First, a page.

tip off

James Button and APS
confidentiality

James Button’s account of his time working in the Department of Prime Minister and Cabinet is set to further strain the public service’s rigid insistence on complete confidentiality. He talks to Crikey.

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New Kid on the Block: Journalist Complaints? Get it off your chest

Journalist Complaints, launched just weeks ago, is an example of citizens taking the monitoring of the media into their own hands, in the absence of an effective regulator.

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Protecting sources … when is a journalist not a journalist?

Just who is and isn’t a journalist is yet to be tested in court. One day, surely, it will be and that will be very interesting indeed. Is bad journalism, such as Andrew Bolt’s recent litigated inaccuracies, still journalism. Is good blogging journalism? Interesting questions.

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Media soft-pedals approach to murky world of disclosure

I think in this saga the Herald Sun has been more clueless than culpable — although sometimes deep cluelessness can itself be culpable.

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Alarm over pharma-sponsored journalism at The Australian

Journalism leaders and researchers have raised concerns about a deal between the pharma industry group Medicines Australia and The Australian, which has led to direct sponsorship of health journalism.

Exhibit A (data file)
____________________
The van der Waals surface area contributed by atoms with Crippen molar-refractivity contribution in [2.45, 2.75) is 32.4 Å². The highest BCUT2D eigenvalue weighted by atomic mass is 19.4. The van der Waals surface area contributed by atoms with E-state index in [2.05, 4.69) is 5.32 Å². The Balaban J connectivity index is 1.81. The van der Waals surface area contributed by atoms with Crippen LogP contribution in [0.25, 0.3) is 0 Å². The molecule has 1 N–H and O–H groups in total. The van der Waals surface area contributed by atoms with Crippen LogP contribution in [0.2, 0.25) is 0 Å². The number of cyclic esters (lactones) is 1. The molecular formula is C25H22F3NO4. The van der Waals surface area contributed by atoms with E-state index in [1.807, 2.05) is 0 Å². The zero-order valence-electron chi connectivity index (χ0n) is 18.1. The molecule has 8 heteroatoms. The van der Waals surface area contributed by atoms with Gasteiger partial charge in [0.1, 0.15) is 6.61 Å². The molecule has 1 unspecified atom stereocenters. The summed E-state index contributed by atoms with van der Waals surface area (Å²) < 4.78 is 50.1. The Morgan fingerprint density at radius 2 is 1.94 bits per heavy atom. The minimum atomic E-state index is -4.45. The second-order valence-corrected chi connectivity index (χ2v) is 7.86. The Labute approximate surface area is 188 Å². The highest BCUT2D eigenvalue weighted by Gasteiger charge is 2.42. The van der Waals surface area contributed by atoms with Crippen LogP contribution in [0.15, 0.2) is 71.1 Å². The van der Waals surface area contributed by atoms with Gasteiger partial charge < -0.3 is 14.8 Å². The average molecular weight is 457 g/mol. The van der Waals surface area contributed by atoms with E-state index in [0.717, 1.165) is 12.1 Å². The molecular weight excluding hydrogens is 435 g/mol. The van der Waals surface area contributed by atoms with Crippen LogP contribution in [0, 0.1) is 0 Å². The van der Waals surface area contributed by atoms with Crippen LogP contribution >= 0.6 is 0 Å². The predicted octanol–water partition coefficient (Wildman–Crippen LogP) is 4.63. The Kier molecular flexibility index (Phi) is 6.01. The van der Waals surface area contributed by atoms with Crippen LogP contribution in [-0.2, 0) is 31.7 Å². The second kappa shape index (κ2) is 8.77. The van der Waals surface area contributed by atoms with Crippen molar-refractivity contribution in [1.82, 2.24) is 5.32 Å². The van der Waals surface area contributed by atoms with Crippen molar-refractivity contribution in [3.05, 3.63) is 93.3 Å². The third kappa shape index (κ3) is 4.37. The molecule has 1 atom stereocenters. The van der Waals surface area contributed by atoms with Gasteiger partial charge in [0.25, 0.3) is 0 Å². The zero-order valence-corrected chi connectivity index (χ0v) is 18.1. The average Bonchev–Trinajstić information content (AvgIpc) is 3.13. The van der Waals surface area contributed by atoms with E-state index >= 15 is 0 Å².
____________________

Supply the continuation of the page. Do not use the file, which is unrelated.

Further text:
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Senate to re-open bloggers versus journalists

That tired “bloggers are not journalists” debate looks like it’ll surface in Australia’s Senate soon, thanks to the Greens. It’ll be annoying. But it’ll be a good thing.

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Simons: it wasn’t unethical to name Grog’s Gamut

As for Grog’s Gamut, I don’t think the Oz has done anything unethical. Just mean. But there are other questions to be answered.

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Tom Scott | LINKS|

Warning! This article contains unsourced, unverified information from Wikipedia

Just what every discerning newspaper reader needs: hilarious warning stickers. They help distinguish between stories based on an unverified, anonymous tipoff and those written too close to deadline to check facts.

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Hunger for a story v right to privacy: can the media balance both?

Am I wrong in thinking that there is a change coming in attitudes to the thing that so many in the community regard as an oxymoron: journalism ethics? Paul Keating offered an unassailable argument for sensible privacy legislation.